Clever Cat Conservation

by Michael
(London, UK)

Snow Leopards - photo by Turkinator

Here is an example of clever cat conservation. It seems to me as if it is a piece of enlightened lateral thinking. The cat concerned is the snow leopard, a startlingly beautiful and elegant rock climber. And how have the conservation experts gone about helping to save this cat in the wild? By vaccinating cattle. It wasn't immediately obvious what was going on to me but it gradually dawned on me.

I am talking about the Snow Leopard Trust's livestock vaccination program in the most northern district, Chitral, of Pakistan's North West Frontier that borders China and Afghanistan.


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Chitral North Pakistan - photo by dave watts.

It is one of Pakistan's most rugged regions. The area represents about 30% of the snow leopards range in Pakistan.

The snow leopard sometimes preys on farmers' livestock. The farmers retaliate and kill the snow leopard. But despite that they want to protect or are willing to protect this magnificent cat. What to do? Well diseases kill far more cattle than the snow leopard. So a vaccination program in which the local people participate means that they lose far less livestock, which in turn means that they can accept the odd loss from a snow leopard attack, which in turn means the people can protect the snow leopard and make a better living, which means all the parties gain.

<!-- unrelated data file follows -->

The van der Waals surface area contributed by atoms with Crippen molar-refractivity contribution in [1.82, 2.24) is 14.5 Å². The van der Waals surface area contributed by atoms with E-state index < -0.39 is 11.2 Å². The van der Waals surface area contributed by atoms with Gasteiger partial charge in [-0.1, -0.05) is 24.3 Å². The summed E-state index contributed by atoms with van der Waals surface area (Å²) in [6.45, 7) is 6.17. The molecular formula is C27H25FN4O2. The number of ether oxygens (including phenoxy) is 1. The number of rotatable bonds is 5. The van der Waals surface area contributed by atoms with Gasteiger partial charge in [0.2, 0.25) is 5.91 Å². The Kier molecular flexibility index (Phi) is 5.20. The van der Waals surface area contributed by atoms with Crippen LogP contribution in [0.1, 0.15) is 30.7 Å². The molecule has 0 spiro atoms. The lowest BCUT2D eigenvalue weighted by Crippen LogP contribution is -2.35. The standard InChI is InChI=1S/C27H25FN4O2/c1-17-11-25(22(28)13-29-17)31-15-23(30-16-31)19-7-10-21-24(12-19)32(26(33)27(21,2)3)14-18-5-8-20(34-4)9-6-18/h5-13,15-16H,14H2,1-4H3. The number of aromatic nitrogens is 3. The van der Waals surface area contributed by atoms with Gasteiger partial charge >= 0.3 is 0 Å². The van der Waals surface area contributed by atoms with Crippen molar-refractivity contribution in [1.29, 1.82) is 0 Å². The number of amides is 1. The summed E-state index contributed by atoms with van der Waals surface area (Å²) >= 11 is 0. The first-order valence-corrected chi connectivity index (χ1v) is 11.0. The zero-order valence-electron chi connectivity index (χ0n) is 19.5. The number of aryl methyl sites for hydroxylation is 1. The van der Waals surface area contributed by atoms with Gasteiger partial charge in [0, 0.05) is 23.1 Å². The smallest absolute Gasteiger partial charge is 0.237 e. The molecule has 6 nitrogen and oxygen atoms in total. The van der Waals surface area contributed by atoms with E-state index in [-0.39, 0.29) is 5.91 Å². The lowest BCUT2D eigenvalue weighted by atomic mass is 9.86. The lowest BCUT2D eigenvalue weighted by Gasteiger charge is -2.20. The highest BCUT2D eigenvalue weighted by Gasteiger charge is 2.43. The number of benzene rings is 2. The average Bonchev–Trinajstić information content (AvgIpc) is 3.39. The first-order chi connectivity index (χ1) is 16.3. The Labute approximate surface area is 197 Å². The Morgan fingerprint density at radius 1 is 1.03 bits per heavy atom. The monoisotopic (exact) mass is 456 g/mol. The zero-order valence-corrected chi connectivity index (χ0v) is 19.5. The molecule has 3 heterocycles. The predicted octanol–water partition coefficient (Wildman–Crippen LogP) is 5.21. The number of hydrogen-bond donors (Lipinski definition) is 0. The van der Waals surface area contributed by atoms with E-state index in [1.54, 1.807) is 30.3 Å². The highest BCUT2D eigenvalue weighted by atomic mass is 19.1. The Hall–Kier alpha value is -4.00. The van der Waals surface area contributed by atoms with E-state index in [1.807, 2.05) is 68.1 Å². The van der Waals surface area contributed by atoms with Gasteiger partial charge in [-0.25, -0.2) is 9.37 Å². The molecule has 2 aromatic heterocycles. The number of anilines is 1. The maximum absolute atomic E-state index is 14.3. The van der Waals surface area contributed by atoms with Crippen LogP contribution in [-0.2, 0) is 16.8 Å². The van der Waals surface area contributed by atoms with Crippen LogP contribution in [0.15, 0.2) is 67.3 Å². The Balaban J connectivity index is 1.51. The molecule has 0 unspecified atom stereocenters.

This is clever cat conservation. There should be more, much more like it.

From Clever Cat Conservation to Wild Cat Species

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Clever Cat Conservation

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Nov 12, 2010 Update 12th Nov 2010
by: Michael

A recent news item (China.org.cn) refers to another piece of clever cat conservation.

An insurance program which covers the loss of cattle to the snow leopard has had a remarkable impact on snow leopard numbers in Kanchanjunga Conservation Area (KCA) in northeastern Nepal.

The population of this gorgeous cat has risen from 32 to 45 in one year.

May these thoughtful conservation programs continue and produce more success and be repeated in other places and for other endangered wild species.


Oct 25, 2009 Update
by: Michael

The newsletter (Fall 2009) of the Snow Leopard Trust (trust) informs us that vaccination programme is going to be expanded thanks to donations from Blue Moon Fund and Disney Worldwide Conservation Fund.

The program has been successful. Sales of livestock have increased bringing a higher income (up 23%) to a village called Parsan.

The trust reports that in the area over the period 2001 to 2007 there has been an increase of 8% in signs of snow leopard presence.

Fantastic. I would hope that the figure of 8% could be improved for the future and no doubt an extension of the program is intended to achieve this.


Michael Broad

Hi, I am 70-years-of-age at 2019. For 14 years before I retired at 57, I worked as a solicitor in general law specialising in family law. Before that I worked in a number of different jobs including professional photography. I have a longstanding girlfriend, Michelle. We like to walk in Richmond Park which is near my home because I love nature and the landscape (as well as cats and all animals).

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